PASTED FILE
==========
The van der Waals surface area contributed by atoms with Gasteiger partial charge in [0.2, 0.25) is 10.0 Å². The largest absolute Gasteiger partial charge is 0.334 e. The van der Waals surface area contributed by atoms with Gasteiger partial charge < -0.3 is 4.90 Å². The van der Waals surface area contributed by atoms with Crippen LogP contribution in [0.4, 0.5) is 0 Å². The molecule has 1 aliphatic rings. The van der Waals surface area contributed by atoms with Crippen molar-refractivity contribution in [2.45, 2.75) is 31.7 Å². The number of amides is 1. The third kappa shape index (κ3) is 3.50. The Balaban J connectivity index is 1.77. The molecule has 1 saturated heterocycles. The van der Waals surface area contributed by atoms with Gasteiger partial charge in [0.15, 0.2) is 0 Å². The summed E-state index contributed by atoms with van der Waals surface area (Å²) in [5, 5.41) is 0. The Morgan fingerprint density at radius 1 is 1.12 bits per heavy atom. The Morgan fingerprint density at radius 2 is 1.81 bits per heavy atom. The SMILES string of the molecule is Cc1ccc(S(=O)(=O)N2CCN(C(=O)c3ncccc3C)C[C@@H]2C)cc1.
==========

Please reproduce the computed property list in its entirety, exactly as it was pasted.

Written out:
The van der Waals surface area contributed by atoms with Gasteiger partial charge in [0.2, 0.25) is 10.0 Å². The largest absolute Gasteiger partial charge is 0.334 e. The van der Waals surface area contributed by atoms with Gasteiger partial charge < -0.3 is 4.90 Å². The van der Waals surface area contributed by atoms with Crippen LogP contribution in [0.4, 0.5) is 0 Å². The molecule has 1 aliphatic rings. The van der Waals surface area contributed by atoms with Crippen molar-refractivity contribution in [2.45, 2.75) is 31.7 Å². The number of amides is 1. The third kappa shape index (κ3) is 3.50. The Balaban J connectivity index is 1.77. The molecule has 1 saturated heterocycles. The van der Waals surface area contributed by atoms with Gasteiger partial charge in [0.15, 0.2) is 0 Å². The summed E-state index contributed by atoms with van der Waals surface area (Å²) in [5, 5.41) is 0. The Morgan fingerprint density at radius 1 is 1.12 bits per heavy atom. The Morgan fingerprint density at radius 2 is 1.81 bits per heavy atom. The SMILES string of the molecule is Cc1ccc(S(=O)(=O)N2CCN(C(=O)c3ncccc3C)C[C@@H]2C)cc1.